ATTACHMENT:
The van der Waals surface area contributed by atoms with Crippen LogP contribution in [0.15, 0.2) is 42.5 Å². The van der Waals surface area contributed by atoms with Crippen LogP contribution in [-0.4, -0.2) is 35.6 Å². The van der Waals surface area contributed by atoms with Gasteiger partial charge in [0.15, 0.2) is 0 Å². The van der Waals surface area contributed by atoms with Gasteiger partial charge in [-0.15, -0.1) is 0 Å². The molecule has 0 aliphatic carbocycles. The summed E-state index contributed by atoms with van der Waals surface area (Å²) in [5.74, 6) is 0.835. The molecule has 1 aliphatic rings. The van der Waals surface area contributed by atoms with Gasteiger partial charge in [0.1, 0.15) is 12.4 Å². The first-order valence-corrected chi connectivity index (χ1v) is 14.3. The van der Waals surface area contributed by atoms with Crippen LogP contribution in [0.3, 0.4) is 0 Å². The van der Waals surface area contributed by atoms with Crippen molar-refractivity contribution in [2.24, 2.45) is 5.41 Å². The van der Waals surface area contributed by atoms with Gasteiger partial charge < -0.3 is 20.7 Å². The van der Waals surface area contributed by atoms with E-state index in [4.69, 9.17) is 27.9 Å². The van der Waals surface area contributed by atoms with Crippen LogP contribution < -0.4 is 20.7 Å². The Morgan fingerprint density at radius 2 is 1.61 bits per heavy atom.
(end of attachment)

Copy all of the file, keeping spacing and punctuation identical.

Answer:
The van der Waals surface area contributed by atoms with Crippen LogP contribution in [0.15, 0.2) is 42.5 Å². The van der Waals surface area contributed by atoms with Crippen LogP contribution in [-0.4, -0.2) is 35.6 Å². The van der Waals surface area contributed by atoms with Gasteiger partial charge in [0.15, 0.2) is 0 Å². The van der Waals surface area contributed by atoms with Gasteiger partial charge in [-0.15, -0.1) is 0 Å². The molecule has 0 aliphatic carbocycles. The summed E-state index contributed by atoms with van der Waals surface area (Å²) in [5.74, 6) is 0.835. The molecule has 1 aliphatic rings. The van der Waals surface area contributed by atoms with Gasteiger partial charge in [0.1, 0.15) is 12.4 Å². The first-order valence-corrected chi connectivity index (χ1v) is 14.3. The van der Waals surface area contributed by atoms with Crippen LogP contribution in [0.3, 0.4) is 0 Å². The van der Waals surface area contributed by atoms with Crippen molar-refractivity contribution in [2.24, 2.45) is 5.41 Å². The van der Waals surface area contributed by atoms with Gasteiger partial charge < -0.3 is 20.7 Å². The van der Waals surface area contributed by atoms with E-state index in [4.69, 9.17) is 27.9 Å². The van der Waals surface area contributed by atoms with Crippen LogP contribution < -0.4 is 20.7 Å². The Morgan fingerprint density at radius 2 is 1.61 bits per heavy atom.